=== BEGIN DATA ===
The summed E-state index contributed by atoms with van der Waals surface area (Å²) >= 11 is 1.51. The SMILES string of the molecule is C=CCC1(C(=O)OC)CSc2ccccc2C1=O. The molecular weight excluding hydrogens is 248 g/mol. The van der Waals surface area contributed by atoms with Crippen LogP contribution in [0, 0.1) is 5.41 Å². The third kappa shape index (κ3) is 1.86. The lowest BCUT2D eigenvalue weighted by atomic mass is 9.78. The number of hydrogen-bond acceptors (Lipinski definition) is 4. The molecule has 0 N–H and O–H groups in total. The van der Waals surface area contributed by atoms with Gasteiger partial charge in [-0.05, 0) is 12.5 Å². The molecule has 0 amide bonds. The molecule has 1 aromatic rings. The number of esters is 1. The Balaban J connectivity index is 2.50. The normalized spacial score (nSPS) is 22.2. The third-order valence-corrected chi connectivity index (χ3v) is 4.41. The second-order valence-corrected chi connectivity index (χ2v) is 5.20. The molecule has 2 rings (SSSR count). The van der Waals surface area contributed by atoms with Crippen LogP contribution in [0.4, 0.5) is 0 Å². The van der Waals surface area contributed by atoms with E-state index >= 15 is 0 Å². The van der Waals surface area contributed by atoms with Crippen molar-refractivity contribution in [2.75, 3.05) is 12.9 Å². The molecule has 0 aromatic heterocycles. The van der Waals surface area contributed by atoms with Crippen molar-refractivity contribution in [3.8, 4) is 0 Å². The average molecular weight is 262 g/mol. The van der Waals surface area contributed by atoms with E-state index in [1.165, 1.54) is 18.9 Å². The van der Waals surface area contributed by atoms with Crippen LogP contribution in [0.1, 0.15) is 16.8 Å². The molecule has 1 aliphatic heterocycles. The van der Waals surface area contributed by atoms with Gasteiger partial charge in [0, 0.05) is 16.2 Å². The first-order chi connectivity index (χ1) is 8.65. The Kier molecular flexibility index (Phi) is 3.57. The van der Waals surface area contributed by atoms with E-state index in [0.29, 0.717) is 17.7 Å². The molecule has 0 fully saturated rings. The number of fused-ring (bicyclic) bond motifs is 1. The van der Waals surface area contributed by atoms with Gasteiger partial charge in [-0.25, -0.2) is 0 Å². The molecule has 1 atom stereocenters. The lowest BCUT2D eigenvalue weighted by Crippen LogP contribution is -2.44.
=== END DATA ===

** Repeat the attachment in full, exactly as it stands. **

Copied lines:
The summed E-state index contributed by atoms with van der Waals surface area (Å²) >= 11 is 1.51. The SMILES string of the molecule is C=CCC1(C(=O)OC)CSc2ccccc2C1=O. The molecular weight excluding hydrogens is 248 g/mol. The van der Waals surface area contributed by atoms with Crippen LogP contribution in [0, 0.1) is 5.41 Å². The third kappa shape index (κ3) is 1.86. The lowest BCUT2D eigenvalue weighted by atomic mass is 9.78. The number of hydrogen-bond acceptors (Lipinski definition) is 4. The molecule has 0 N–H and O–H groups in total. The van der Waals surface area contributed by atoms with Gasteiger partial charge in [-0.05, 0) is 12.5 Å². The molecule has 0 amide bonds. The molecule has 1 aromatic rings. The number of esters is 1. The Balaban J connectivity index is 2.50. The normalized spacial score (nSPS) is 22.2. The third-order valence-corrected chi connectivity index (χ3v) is 4.41. The second-order valence-corrected chi connectivity index (χ2v) is 5.20. The molecule has 2 rings (SSSR count). The van der Waals surface area contributed by atoms with Crippen LogP contribution in [0.4, 0.5) is 0 Å². The van der Waals surface area contributed by atoms with E-state index >= 15 is 0 Å². The van der Waals surface area contributed by atoms with Crippen molar-refractivity contribution in [2.75, 3.05) is 12.9 Å². The molecule has 0 aromatic heterocycles. The van der Waals surface area contributed by atoms with Crippen molar-refractivity contribution in [3.8, 4) is 0 Å². The average molecular weight is 262 g/mol. The van der Waals surface area contributed by atoms with E-state index in [1.165, 1.54) is 18.9 Å². The van der Waals surface area contributed by atoms with Crippen LogP contribution in [0.1, 0.15) is 16.8 Å². The molecule has 1 aliphatic heterocycles. The van der Waals surface area contributed by atoms with Gasteiger partial charge in [0, 0.05) is 16.2 Å². The first-order chi connectivity index (χ1) is 8.65. The Kier molecular flexibility index (Phi) is 3.57. The van der Waals surface area contributed by atoms with E-state index in [0.29, 0.717) is 17.7 Å². The molecule has 0 fully saturated rings. The number of fused-ring (bicyclic) bond motifs is 1. The van der Waals surface area contributed by atoms with Gasteiger partial charge in [-0.25, -0.2) is 0 Å². The molecule has 1 atom stereocenters. The lowest BCUT2D eigenvalue weighted by Crippen LogP contribution is -2.44.